Gillian Laub’s decade-long project Southern Rites focuses on documenting a long-standing tradition of a segregated prom and tragedy for one high school in Montgomery County, Georgia.

The book itself begins by discussing the prom, one for white students and one for black students, and the mixed feelings amongst both groups towards the notion of keeping the two separate. There was a general consensus that the prom was kept divided out of tradition – for sake of the parents not wanting the groups to mix. Parents had even gone as far as to threaten their own students with punishment for challenging the segregation of the prom. In 2009, after The New York Times published an article written by Laub about the divide, it became evident that change was necessary within the community.


In a turn of events, most likely having to do with the criticism the town endured due to the article, the following year both black and white students would be able have prom together. A change was happening within the community – aside from the integrated prom, there was even a campaign to elect an African American sheriff for the first time in the county’s history.


However, adversity struck when an unarmed 22-year-old black man named Justin Patterson was shot and killed by a 62-year-old white man, Norman Neesmith. Patterson was the ex-boyfriend of a girl Laub had previously interviewed and written about. Neesmith had found Patterson and his brother visiting his niece in his home at night; when Neesmith had confronted the two boys with a gun, they attempted to flee, resulting in Neesmith firing and Patterson being shot multiple times. Although Neesmith was charged with involuntary manslaughter and being sentenced to a year in a detention program, it left a devastated feeling in the town.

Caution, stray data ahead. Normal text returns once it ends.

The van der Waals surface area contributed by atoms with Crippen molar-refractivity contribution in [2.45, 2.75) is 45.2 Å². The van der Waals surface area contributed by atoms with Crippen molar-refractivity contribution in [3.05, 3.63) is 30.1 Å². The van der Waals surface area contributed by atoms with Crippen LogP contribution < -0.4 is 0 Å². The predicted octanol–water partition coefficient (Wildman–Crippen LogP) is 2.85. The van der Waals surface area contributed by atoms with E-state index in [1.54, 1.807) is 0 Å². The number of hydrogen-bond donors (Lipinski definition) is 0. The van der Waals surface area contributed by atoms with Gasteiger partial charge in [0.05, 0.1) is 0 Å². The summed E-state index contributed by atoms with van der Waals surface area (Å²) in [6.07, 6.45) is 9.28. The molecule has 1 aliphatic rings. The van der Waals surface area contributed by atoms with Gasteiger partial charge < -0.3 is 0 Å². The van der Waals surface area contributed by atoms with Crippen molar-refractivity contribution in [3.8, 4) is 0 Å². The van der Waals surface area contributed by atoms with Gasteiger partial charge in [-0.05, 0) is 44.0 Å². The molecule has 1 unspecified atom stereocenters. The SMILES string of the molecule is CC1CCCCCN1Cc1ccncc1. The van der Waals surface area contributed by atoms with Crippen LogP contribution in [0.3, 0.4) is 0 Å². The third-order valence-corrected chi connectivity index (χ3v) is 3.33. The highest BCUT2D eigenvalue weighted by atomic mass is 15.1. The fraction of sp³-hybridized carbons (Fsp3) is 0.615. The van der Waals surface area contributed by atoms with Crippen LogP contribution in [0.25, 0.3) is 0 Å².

Despite being set back, the town moved forward and held the integrated prom for the first time in 2011. The coming change was a positive one. The students were able to see past the decades of segregation that had been imposed by the previous generations and came together to celebrate, as high schooners should be allowed to. High school is a time where teenagers already feel a tremendous amount of pressure and no one should have to feel unwelcome – especially due to race.

Southern Rites by Gillian Laub is now available for purchase.

-- Jordan Felix